Making permanent changes requires a change in mindset and familiarity with your body, both of which a diet can't deliver.
If you've ever been berated or criticized by someone you knew, loved or respected you know how completely debilitating it can feel. When it happens repeatedly, you understand how damaging it can be. When we beat ourselves up for getting off track by not sticking to a diet, eating too many cookies or skipping a day at the gym, it has the same injurious effect. After awhile, you may even start to subconsciously rebel. It's cyclical.
This was my approach before my own transformation. With a mindset that life was what happened to me, my external circumstances controlled how I behaved and what I ate. After-work happy hours turned into hangovers, and my eating habits went from bad to worse when sugar became a stand-in for actual food i.e. cupcakes for dinner. At my lowest, messiest point, I was ready to take control of my life and put it on a new trajectory. In that moment, I decided I would place a much higher priority on my physical, emotional and mental well-being. When I let everything from there on out be guided by that intention, my entire life changed.
When you come from a place of forgiveness, love and self-care, a healthy lifestyle no longer seems like a chore, but a gift you give yourself.
Whether you've never learned how to build a healthy plate or are afraid of committing to a full meal, grazing is arguably one of the most damaging habits we can develop. In reality, grazing is mindless eating and not only can it lead to eventual weight gain, you also don't get to experience full satisfaction from food. You may have experienced this first-hand as I know I have. When you graze all day, by the end of the day, you may end up eating more than you would have had you just sat down to your meals mindfully, throughout the day.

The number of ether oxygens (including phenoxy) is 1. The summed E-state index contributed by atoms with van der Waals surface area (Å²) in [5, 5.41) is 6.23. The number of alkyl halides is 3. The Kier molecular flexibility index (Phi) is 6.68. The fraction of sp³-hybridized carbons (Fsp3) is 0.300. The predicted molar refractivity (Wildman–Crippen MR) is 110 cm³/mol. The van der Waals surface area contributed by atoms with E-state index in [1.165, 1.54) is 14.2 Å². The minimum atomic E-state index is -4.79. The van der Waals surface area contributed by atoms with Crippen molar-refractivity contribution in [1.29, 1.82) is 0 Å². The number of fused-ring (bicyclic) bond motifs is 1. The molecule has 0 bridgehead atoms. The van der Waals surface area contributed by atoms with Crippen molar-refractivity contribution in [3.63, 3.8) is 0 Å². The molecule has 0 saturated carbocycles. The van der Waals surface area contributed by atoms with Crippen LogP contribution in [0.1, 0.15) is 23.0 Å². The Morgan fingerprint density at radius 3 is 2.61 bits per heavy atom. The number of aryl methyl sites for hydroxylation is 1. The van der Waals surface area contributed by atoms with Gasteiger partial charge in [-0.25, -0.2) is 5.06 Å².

Because you're not feeling satisfied, you're constantly looking for something else to eat - or at least thinking about it. Grazing can have an emotional element to it when it's not truly driven by physical hunger but rather emotional hunger resulting from stress, boredom or sadness.
Combat the tendency to graze by sitting down to a balanced plate for breakfast, lunch and dinner and choose snacks that contain both fat and protein.
Everyone has food noise. Where and how you got yours is part of your story and will ultimately play a role in your transformation. Sometimes that transformation requires hitting bottom first, other times you catch yourself before the fall, but regardless of the food noise you experience, learn to trust yourself to make energizing, nutritious and naturally slimming choices and let go of whatever negative thoughts you have about what and how you ate yesterday. Focus on how you can be good to yourself today.
Text adapted from Your Holistically Hot Transformation: Embrace
Healthy Lifestyle Free of Dieting, Confusion and Self-Judgment, ©2016 by Marissa Vicario. All rights reserved.